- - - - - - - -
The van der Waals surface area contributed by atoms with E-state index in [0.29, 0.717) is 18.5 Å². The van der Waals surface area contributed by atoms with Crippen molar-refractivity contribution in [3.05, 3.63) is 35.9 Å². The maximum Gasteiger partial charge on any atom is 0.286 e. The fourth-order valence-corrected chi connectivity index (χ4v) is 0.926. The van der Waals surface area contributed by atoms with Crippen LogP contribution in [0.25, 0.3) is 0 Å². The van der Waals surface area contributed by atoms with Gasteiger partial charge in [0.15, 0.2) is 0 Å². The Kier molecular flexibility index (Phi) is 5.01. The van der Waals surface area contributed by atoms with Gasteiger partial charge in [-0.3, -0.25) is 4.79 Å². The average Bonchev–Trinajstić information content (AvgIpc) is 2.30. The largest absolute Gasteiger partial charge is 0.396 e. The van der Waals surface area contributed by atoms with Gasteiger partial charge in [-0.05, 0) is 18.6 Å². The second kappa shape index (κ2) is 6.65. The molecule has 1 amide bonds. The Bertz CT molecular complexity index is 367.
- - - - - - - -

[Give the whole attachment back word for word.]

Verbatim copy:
The van der Waals surface area contributed by atoms with E-state index in [0.29, 0.717) is 18.5 Å². The van der Waals surface area contributed by atoms with Crippen molar-refractivity contribution in [3.05, 3.63) is 35.9 Å². The maximum Gasteiger partial charge on any atom is 0.286 e. The fourth-order valence-corrected chi connectivity index (χ4v) is 0.926. The van der Waals surface area contributed by atoms with Crippen LogP contribution in [0.25, 0.3) is 0 Å². The van der Waals surface area contributed by atoms with Gasteiger partial charge in [0.15, 0.2) is 0 Å². The Kier molecular flexibility index (Phi) is 5.01. The van der Waals surface area contributed by atoms with Gasteiger partial charge in [-0.3, -0.25) is 4.79 Å². The average Bonchev–Trinajstić information content (AvgIpc) is 2.30. The largest absolute Gasteiger partial charge is 0.396 e. The van der Waals surface area contributed by atoms with Gasteiger partial charge in [-0.05, 0) is 18.6 Å². The second kappa shape index (κ2) is 6.65. The molecule has 1 amide bonds. The Bertz CT molecular complexity index is 367.